India needs energy, technical expertise, trade and investment, not charity. That is why it was shaming when Narendra Modi raised the subject of H-1B visas with Mr Obama. It amounted to begging for jobs for people our government has trained at great expense but whom our under-developed economy can’t accommodate. Mr Trump’s reservations about H-1B non-immigrant visas enabling American companies to employ highly-trained foreigners for a pittance in specialty occupations for a specified period might shock educated Indians into some sense of self-respect.

It makes one cringe to read that Indians grabbed 86 per cent of the H-1B visas issued in 2014 whereas China, which accounts for the third largest immigrant group in the US, after Mexico and India, uses only 5 per cent. The explanation is that while China has created domestic opportunities for its best talent, India squanders its energy in futile arguments over flags, beef and symbols of nationalism.

 Norman Matloff, professor of computer science at California University, wrote in the Washington Post that “the most appealing feature of the H-1B programme to employers is that visa holders are de facto indentured servants…. Employers can underpay and overwork H-1Bs at will, without fear of the workers’ moving to another firm.” He compared “these firms of the new economy” with “the old economy of two hundred years ago – when indentured servitude was in vogue.”

There are two other reasons for not regarding Mr Trump as an unmitigated disaster. First, without nursing romantic notions about Indian civilisation, he sees this country as a stabilising force in Asia. Secondly, unlike any other foreign leader, the 69-year-old real estate billionaire has put his money on India. As a politician, he might gamble with his country’s fate. As a shrewd businessman, he won’t risk his business assets. Although he hasn’t invested his own funds, two ambitious projects through licensees mean he has invested his reputation.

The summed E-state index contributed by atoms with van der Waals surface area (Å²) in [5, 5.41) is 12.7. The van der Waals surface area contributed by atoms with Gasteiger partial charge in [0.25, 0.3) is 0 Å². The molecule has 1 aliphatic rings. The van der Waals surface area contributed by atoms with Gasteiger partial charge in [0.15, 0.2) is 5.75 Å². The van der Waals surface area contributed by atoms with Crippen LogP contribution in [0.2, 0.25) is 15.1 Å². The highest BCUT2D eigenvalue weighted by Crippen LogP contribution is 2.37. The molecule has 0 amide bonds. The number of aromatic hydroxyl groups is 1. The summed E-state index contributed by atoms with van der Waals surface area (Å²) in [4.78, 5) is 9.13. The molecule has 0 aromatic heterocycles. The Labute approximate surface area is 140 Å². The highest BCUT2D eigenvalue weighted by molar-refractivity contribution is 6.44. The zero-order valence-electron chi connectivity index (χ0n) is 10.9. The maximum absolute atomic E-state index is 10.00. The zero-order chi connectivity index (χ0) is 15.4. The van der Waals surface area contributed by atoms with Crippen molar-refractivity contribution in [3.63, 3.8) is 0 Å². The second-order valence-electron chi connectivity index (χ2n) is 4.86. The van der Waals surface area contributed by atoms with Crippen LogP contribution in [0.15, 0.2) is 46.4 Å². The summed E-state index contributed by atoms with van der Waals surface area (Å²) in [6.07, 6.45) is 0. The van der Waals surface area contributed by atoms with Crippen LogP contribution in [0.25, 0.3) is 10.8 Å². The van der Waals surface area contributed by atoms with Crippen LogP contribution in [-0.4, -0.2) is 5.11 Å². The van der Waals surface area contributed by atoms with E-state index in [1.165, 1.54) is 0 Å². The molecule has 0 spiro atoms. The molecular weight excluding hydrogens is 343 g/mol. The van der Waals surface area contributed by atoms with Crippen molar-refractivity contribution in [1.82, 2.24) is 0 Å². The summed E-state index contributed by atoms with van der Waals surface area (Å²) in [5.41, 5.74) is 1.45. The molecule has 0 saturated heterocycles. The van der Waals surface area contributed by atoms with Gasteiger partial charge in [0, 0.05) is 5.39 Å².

Mr Trump recognises the responsibility that goes with India’s size, population, stable democracy and economic potential. Calling nuclear-armed Pakistan “probably the most dangerous country in the world”, he described India as “the check to Pakistan … They have their own nukes and have a very powerful army.” It’s not necessary for India to toe Mr Trump’s harder line on China but that, too, can mean playing a positive role in holding the peace in Asia.

The main reason why he will be good for India is that he is a stakeholder in our prosperity. “It has been my desire for many years to be involved in a great project in Mumbai, and it is my honour to bring the Trump lifestyles to the citizens of this truly global metropolis,” he said. “I have big jobs going up in India … India is doing great.” He wants to capitalise on his brand in India. In August 2012, Panchshil Realty announced the Trump Towers Pune luxury residential property. Still under construction, the project features “two striking glass façade towers of 23 storeys each, offering 46 spectacular single-floor residences.”

The Lodha Group launched Trump Tower Mumbai, an 800-foot 75-storey skyscraper in Mumbai’s Worli district, in 2014. The gold and glass three- and four-bedroom apartments of over 2,000 square feet each with indoor jacuzzis, Poggenpohl kitchen cabinets and automatic toilets cost $1.6 million and more. Tribeca Developers, representing Mr Trump here, claims he and his sons are “extremely bullish on India” and plan to expand to many more Indian cities.

It’s not an easy choice between Mrs Clinton and Mr Trump. To adapt Lord Palmerston’s famous dictum, India has no permanent friends, only permanent interests. They must be furthered. Which candidate would help most?